Zouk is a musical movement pioneered by the French Antillean band Kassav' in the early 1980s. It was originally characterized by a fast tempo (120–145 bpm), a percussion-driven rhythm and a loud horn section.[1] The fast zouk béton of Martinique and Guadeloupe faded away during the 1980s.[2] Musicians from Martinique and Guadeloupe added MIDI instrumentation to their compas style, which developed into zouk-love.[3][4] Zouk-love is effectively the French Lesser Antilles' compas.[5] Zouk gradually became indistinguishable from the genre known as compas.[5] This light compas influenced the Cape-Verdean new generation.[6]

Zouk bétonEdit

The original fast carnival style of zouk, best represented by the band Kassav', became known as "zouk béton", "zouk chiré" or "zouk hard".[7] Zouk béton is considered a synthesis of various French Antillean dance music styles of the 20th century: kadans (cadence), konpa and biguine.[8]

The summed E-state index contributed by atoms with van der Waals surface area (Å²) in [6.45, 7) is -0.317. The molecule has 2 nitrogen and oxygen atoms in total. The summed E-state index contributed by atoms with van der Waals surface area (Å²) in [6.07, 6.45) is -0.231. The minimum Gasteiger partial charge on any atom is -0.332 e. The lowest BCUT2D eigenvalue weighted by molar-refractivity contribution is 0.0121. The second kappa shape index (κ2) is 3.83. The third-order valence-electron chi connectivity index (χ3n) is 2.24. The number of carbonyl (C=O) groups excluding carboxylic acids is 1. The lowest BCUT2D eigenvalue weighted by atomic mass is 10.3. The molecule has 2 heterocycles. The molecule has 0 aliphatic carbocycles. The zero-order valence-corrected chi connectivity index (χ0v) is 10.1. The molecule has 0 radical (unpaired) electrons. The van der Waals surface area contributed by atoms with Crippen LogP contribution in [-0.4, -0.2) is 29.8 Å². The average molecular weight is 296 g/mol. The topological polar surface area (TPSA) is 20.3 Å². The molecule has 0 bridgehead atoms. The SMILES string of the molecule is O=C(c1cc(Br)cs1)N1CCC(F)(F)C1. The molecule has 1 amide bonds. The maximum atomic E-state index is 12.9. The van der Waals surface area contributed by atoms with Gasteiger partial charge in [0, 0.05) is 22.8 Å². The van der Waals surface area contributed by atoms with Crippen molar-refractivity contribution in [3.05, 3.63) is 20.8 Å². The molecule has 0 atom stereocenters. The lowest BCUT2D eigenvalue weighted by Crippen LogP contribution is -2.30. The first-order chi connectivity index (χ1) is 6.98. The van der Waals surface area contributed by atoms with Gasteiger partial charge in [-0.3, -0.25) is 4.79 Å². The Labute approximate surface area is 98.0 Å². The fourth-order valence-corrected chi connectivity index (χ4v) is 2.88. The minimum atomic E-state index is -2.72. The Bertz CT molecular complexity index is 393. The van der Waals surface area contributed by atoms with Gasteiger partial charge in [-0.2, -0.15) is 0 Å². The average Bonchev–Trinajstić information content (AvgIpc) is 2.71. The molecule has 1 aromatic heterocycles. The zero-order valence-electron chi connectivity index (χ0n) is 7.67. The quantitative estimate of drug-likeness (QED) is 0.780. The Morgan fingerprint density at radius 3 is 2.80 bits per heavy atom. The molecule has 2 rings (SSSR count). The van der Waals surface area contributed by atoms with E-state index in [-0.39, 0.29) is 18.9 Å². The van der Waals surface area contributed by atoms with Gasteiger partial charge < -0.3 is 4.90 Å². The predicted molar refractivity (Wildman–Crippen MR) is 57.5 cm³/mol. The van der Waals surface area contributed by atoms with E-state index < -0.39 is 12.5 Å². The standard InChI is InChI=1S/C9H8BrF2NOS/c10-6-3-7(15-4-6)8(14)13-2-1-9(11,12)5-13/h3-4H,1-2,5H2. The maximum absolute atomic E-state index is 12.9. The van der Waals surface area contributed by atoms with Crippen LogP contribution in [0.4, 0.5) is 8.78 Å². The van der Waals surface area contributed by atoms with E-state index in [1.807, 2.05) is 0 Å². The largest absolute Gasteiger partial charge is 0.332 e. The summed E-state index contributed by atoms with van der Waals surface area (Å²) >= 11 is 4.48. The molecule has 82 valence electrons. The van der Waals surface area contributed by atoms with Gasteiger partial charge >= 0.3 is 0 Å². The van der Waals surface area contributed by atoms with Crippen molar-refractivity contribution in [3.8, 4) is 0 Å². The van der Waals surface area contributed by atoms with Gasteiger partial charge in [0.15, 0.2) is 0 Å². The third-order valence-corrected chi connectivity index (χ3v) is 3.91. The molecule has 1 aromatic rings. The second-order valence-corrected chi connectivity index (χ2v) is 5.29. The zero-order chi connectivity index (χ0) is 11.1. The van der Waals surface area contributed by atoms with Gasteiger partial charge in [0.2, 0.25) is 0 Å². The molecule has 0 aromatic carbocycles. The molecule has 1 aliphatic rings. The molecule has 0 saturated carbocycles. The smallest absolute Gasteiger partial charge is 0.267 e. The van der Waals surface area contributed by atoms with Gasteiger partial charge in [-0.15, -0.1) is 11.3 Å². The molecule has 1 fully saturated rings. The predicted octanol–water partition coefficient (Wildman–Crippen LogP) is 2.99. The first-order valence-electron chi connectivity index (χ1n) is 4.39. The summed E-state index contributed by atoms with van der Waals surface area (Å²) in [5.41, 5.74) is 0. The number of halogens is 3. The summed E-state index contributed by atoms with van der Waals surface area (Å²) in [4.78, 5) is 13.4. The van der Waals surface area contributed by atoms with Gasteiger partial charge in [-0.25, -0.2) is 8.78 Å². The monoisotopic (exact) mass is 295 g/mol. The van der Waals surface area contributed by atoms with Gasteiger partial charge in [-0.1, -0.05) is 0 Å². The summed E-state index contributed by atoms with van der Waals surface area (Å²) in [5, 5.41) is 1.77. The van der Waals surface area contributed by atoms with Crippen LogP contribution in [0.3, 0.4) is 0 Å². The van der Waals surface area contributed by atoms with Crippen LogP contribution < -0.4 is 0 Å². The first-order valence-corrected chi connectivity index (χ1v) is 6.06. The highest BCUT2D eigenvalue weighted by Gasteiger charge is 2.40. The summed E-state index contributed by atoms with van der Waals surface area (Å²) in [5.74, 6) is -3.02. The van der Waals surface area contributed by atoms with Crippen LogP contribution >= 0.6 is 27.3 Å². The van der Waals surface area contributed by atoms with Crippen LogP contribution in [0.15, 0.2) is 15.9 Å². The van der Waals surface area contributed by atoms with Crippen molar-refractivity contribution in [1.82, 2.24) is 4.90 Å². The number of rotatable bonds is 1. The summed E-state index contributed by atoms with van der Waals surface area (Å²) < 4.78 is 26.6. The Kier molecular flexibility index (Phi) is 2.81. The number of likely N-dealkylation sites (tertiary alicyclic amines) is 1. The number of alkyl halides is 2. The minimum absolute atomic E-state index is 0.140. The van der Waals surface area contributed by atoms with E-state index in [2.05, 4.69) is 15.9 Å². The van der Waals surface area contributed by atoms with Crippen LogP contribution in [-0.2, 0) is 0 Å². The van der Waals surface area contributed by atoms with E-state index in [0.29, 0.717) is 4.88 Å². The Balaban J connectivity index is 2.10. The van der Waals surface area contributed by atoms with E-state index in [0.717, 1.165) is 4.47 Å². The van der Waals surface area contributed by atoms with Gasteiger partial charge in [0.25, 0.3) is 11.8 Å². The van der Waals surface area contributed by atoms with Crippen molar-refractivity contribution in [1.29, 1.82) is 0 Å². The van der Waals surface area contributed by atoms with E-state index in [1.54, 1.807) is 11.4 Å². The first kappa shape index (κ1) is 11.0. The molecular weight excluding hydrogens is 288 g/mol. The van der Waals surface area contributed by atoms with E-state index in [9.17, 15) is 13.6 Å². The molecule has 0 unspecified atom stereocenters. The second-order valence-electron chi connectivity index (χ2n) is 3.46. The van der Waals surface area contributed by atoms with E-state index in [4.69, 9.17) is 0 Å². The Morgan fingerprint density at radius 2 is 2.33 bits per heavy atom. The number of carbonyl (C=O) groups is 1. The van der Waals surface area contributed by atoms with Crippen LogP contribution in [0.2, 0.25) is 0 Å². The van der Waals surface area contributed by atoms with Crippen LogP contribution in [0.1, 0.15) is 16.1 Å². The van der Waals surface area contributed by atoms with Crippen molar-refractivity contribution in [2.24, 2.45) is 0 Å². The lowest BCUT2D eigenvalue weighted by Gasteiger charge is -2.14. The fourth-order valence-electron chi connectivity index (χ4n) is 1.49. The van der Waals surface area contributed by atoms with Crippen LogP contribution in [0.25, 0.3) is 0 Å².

See alsoEdit


  1. ^ Torres, George (2013). Encyclopedia of Latin American Popular Music. ABC-CLIO. p. 453. ISBN 978-0-313-08794-3.
  2. ^ Popular music of the non western world. Peter Manuel, New York Oxford University Press, 1988, p74
  3. ^ Occo, Jean-Claude (2019). The Codification of Zouk. p. 10. ISBN 978-2-9567965-2-7.
  4. ^ Ellingham, Mark (1999). The Rough Guide to World Music. p. 299. ISBN 978-1-85828-636-5.
  5. ^ a b Popular Musics of the Non Western World. Peter Manuel, New York Oxford University Press, 1988, p74
  6. ^ Gérald Désert, Le Zouk. Genèse et représentations sociales d'une musique populaire, préface de Apollinaire Anakesa Kululuka, Paris, Anibwe, coll. Liziba, 2018 ISBN 9781234567897
  7. ^ Guilbault, Jocelyne; Averill, Gage; Benoit, Edouard; Rabess, Gregory (1993). Zouk: World Music in the West Indies. University of Chicago Press. p. 135. ISBN 978-0-226-31042-8.
  8. ^ Manuel, Peter; Bilby, Kenneth; Largey, Michael (2012). Caribbean Currents: Caribbean Music from Rumba to Reggae. Temple University Press. p. 173. ISBN 978-1-59213-464-9.